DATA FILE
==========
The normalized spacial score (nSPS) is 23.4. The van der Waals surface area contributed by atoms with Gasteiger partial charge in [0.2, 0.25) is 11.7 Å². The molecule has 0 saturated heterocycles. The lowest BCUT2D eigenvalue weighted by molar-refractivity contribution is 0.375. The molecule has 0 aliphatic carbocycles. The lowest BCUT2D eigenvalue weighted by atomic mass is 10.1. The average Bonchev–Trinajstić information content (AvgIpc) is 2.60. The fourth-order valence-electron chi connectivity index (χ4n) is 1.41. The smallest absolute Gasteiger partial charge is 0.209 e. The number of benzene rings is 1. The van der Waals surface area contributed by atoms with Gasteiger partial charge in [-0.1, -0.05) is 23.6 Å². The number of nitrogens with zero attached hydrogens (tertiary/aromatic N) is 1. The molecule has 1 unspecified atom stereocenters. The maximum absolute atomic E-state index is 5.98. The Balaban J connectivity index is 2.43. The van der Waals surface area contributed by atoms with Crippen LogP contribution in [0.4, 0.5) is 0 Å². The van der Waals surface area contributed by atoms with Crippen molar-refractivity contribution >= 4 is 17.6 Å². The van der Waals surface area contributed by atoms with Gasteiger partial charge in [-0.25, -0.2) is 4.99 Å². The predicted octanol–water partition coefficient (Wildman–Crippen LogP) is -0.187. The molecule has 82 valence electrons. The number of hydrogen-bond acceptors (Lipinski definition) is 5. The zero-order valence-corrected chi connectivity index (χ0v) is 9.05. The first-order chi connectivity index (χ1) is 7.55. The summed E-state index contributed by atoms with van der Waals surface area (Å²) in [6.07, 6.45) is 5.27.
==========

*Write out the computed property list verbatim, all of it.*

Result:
The normalized spacial score (nSPS) is 23.4. The van der Waals surface area contributed by atoms with Gasteiger partial charge in [0.2, 0.25) is 11.7 Å². The molecule has 0 saturated heterocycles. The lowest BCUT2D eigenvalue weighted by molar-refractivity contribution is 0.375. The molecule has 0 aliphatic carbocycles. The lowest BCUT2D eigenvalue weighted by atomic mass is 10.1. The average Bonchev–Trinajstić information content (AvgIpc) is 2.60. The fourth-order valence-electron chi connectivity index (χ4n) is 1.41. The smallest absolute Gasteiger partial charge is 0.209 e. The number of benzene rings is 1. The van der Waals surface area contributed by atoms with Gasteiger partial charge in [-0.1, -0.05) is 23.6 Å². The number of nitrogens with zero attached hydrogens (tertiary/aromatic N) is 1. The molecule has 1 unspecified atom stereocenters. The maximum absolute atomic E-state index is 5.98. The Balaban J connectivity index is 2.43. The van der Waals surface area contributed by atoms with Crippen LogP contribution in [0.4, 0.5) is 0 Å². The van der Waals surface area contributed by atoms with Crippen molar-refractivity contribution >= 4 is 17.6 Å². The van der Waals surface area contributed by atoms with Gasteiger partial charge in [-0.25, -0.2) is 4.99 Å². The predicted octanol–water partition coefficient (Wildman–Crippen LogP) is -0.187. The molecule has 82 valence electrons. The number of hydrogen-bond acceptors (Lipinski definition) is 5. The zero-order valence-corrected chi connectivity index (χ0v) is 9.05. The first-order chi connectivity index (χ1) is 7.55. The summed E-state index contributed by atoms with van der Waals surface area (Å²) in [6.07, 6.45) is 5.27.